After being awarded first prize in the 1839 Prix de Rome for painting, Ernest Hébert moved to Italy and was quickly captivated by the country he discovered. When he returned to France at the end of 1847, he had his first success at the 1850-1851 Salon with La mal'aria (musée d'Orsay), a painting of peasants on the Pontine Marshes. He travelled to Italy again in 1853-1855 and arrived at San Germano, in the North of the country, on the morning of 28 October 1853. From the window of his rented room, he looked out on to a scene of young girls selling hay - les fienaroles – and decided to stay and paint them. He immediately found models, transformed his bedroom into a studio, and remained there until 7 January 1854.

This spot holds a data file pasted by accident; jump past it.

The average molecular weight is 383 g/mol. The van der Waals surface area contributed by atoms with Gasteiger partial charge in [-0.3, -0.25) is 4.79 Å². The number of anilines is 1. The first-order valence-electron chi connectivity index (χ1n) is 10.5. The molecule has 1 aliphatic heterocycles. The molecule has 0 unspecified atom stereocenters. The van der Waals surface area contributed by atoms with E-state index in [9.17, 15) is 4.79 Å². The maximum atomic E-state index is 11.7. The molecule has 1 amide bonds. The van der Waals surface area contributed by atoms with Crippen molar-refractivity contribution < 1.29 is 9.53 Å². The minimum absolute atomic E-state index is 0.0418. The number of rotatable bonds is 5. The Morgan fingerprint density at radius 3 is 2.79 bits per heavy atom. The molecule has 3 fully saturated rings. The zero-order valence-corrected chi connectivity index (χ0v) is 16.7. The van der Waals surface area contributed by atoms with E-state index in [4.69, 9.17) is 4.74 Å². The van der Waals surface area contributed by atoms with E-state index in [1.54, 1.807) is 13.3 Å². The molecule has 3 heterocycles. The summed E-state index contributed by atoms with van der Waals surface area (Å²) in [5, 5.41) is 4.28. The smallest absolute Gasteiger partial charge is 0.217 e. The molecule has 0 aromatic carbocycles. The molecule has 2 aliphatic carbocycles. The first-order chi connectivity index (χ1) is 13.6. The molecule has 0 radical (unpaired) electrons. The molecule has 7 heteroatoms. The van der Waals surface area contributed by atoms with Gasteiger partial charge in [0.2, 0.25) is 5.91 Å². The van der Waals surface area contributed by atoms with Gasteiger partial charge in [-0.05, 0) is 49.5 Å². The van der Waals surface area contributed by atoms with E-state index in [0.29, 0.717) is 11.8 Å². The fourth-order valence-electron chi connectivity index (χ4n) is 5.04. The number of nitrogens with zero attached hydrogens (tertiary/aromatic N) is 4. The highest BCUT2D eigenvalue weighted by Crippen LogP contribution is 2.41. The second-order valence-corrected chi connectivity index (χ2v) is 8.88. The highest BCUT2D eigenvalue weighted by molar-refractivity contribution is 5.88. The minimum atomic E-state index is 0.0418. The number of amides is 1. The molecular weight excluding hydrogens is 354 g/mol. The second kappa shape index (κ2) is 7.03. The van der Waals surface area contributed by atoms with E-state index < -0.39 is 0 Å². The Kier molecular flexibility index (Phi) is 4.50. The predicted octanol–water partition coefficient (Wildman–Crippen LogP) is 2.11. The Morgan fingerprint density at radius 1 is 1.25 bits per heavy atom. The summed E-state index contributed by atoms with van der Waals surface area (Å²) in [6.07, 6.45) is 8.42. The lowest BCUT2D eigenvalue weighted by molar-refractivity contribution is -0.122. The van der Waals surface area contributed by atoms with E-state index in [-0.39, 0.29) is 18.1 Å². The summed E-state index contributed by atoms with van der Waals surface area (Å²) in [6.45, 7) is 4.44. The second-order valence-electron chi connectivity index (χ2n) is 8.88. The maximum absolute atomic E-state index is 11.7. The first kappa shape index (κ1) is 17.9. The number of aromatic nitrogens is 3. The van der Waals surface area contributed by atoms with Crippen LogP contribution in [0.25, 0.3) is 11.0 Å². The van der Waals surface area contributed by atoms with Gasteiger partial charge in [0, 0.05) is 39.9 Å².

The finished work was presented in Paris at the 1857 Salon. Being tired of history painting and conventional studio painting, Hébert turned to subjects of daily life drawn from the Italian countryside. He had a preference for pensive, dark-eyed girls. This approach had a parallel in the Realist movement of the time despite a certain sentimentalism. In a letter to the landscape artist Jules Dupré, written from San Germano, Hébert explained his new direction: "I want to talk about what led me to do a painting in a run-down inn in the Apennines [...]. I resolved that henceforth I would only paint an object or an event that moved me. I think this is the best way to remain true to oneself as an artist and to tread the path of originality".